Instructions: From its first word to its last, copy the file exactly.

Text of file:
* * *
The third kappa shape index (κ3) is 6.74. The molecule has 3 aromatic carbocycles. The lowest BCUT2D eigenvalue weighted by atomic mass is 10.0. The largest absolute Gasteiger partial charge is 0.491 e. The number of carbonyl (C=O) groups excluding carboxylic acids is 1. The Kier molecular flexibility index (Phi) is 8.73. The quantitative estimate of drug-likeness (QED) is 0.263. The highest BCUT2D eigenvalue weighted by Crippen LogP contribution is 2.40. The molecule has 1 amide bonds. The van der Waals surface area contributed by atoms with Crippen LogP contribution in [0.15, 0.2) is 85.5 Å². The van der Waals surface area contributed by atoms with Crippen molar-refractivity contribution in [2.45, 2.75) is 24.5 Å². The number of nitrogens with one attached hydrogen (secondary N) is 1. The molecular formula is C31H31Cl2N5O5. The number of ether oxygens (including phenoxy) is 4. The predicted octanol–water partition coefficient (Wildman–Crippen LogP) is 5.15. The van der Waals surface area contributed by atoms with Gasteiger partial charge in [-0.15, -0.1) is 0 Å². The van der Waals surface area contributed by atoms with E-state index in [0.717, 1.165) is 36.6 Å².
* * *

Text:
The third kappa shape index (κ3) is 6.74. The molecule has 3 aromatic carbocycles. The lowest BCUT2D eigenvalue weighted by atomic mass is 10.0. The largest absolute Gasteiger partial charge is 0.491 e. The number of carbonyl (C=O) groups excluding carboxylic acids is 1. The Kier molecular flexibility index (Phi) is 8.73. The quantitative estimate of drug-likeness (QED) is 0.263. The highest BCUT2D eigenvalue weighted by Crippen LogP contribution is 2.40. The molecule has 1 amide bonds. The van der Waals surface area contributed by atoms with Crippen LogP contribution in [0.15, 0.2) is 85.5 Å². The van der Waals surface area contributed by atoms with Crippen molar-refractivity contribution in [2.45, 2.75) is 24.5 Å². The number of nitrogens with one attached hydrogen (secondary N) is 1. The molecular formula is C31H31Cl2N5O5. The number of ether oxygens (including phenoxy) is 4. The predicted octanol–water partition coefficient (Wildman–Crippen LogP) is 5.15. The van der Waals surface area contributed by atoms with Gasteiger partial charge in [-0.15, -0.1) is 0 Å². The van der Waals surface area contributed by atoms with E-state index in [0.717, 1.165) is 36.6 Å².